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I had this patient not too long ago that came in because she was getting cold (common problem for the ladies). Ok, no problem. Review of her medical history is unremarkable. So I go in and start talking to her about the situation and was stunned by what she had to say. I have only laughed out loud twice in a room at a patient during my career as a Physician Assistant and this was one of them. She stated that she was getting cold hands and cold feet several times a month. These episodes would last anywhere from 30 minutes to 2 hours. When I asked her if she has noticed any particular pattern in these feelings of having cold hands and cold feet she said yes. (good, time to get to the bottom of this mess) She said that the feelings come every time she goes to Wal-Marts. (Yes, I do know Wal-Mart does not have an “s” at the end. This patient apparently did not.) I was a little confused by this and asked her exactly what it was about Wal-Marts that made her have cold sensations in the hands and feet. She informed me that every time she went to Wal-Marts and walked by the frozen section she would get cold. I am not joking at all when I tell you that I was frozen in my tracks. (Enjoy the pun) I just stared at the lady for what seemed like 15 minutes. I asked her, just to make sure I understood correctly, “So you get cold hands and feet every time you go to Wal-Marts and you walk by the frozen section?” She said “Yes.” (Please notice that I have not laughed at her yet.) She further explained that if she avoids the frozen section, she will not get cold. Up to this point in time in the visit, I am still with the lady. It makes perfect sense to me that walking by the frozen foods section of the grocery store can make people cold. So I decide to just roll with it. I suggested that she keep a sweater in her car to put on when she needs to go to the frozen section of the grocery store. She then informed me that it had nothing to do with the frozen section; it was Wal-Marts that made her cold. She could go to Kroger, Skaggs, Target, Tom Thumb, or any other store and never have the problem. Only when she went to Wal-Marts frozen section did she get cold hands and feet. (Not laughing yet.) To clarify I asked her, “So you are getting cold only at Wal-Marts when you are in the frozen section of the grocery store?” Her reply, “Oh no. Not in the store. I get cold at the house.” (What kind of sh!+ has this lady been smoking?) Me, “So you do not get cold hands and feet from Wal-Marts frozen section?” Her, “Oh, it is from Wal-Marts alright. Just that I get cold after I get home from there. My hands and feet get real, real, real cold after I come home from shopping at Wal-Marts. Exactly 2 hours after I leave the frozen section my hands and feet get all cold and tingly.” Me, “Are you saying that this only happens 2 hours after you leave Wal-Marts? And only if you go to the frozen section?” Her response, “Yes.” (Please note the excellent control of emotions and calm demeanor I maintained during this exchange because up to this point I have NOT LAUGHED YET!)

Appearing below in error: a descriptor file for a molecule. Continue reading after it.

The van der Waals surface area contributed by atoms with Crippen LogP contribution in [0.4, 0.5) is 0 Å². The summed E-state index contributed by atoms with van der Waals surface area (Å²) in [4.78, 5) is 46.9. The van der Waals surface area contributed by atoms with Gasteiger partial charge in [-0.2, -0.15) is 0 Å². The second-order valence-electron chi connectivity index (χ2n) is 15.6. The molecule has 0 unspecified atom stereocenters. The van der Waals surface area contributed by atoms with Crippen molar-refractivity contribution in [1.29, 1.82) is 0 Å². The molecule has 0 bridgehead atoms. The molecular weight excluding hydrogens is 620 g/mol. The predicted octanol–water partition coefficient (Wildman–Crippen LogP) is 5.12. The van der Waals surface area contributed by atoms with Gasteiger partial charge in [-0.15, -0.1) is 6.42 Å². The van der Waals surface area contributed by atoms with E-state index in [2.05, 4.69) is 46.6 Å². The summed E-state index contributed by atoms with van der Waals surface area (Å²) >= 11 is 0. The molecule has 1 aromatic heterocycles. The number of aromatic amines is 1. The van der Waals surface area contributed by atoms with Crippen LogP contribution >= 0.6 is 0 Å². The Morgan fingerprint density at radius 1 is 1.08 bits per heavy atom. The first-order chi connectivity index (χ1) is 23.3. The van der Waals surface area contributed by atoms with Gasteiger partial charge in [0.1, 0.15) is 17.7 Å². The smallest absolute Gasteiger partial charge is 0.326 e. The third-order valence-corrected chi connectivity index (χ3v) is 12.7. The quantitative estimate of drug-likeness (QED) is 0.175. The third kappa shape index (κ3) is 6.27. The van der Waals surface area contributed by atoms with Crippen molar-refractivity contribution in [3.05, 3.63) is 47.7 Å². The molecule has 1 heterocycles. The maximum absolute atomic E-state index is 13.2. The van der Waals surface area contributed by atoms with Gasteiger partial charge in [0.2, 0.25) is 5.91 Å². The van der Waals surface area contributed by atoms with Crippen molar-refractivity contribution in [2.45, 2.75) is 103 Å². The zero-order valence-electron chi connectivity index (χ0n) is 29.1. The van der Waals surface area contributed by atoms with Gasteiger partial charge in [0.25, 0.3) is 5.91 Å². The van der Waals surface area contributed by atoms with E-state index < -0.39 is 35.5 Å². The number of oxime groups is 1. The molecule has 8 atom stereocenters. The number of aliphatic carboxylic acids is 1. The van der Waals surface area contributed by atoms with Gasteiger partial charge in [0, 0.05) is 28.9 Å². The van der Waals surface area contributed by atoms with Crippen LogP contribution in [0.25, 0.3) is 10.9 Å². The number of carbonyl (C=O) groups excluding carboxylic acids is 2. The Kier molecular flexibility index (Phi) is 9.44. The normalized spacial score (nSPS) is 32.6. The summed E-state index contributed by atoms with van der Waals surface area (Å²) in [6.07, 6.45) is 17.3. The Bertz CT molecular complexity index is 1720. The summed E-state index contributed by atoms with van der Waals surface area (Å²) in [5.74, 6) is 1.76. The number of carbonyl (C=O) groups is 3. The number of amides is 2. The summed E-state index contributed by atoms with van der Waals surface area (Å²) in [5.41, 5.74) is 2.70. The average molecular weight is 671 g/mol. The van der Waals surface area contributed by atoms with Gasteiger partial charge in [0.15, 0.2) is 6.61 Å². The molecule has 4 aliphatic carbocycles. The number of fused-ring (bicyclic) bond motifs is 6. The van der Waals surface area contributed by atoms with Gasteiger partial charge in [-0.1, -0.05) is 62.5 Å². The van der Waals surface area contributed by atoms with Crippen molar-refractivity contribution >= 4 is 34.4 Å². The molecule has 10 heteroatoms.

This is the type of situation I am talking about when I tell you a patient does not make sense. Like I said, I understand the words; it just does not make any clinical sense. So what would you do with a lady like this? (Outside of hoping she wins a Darwin award) What would you do to try and help her? Is there any help for her? When faced with a patient like this I have the ultimate tool to both buy some time an make sure you look good to the patient. Please take some time to get your pen and paper so you can write this down. I will wait for you to get them.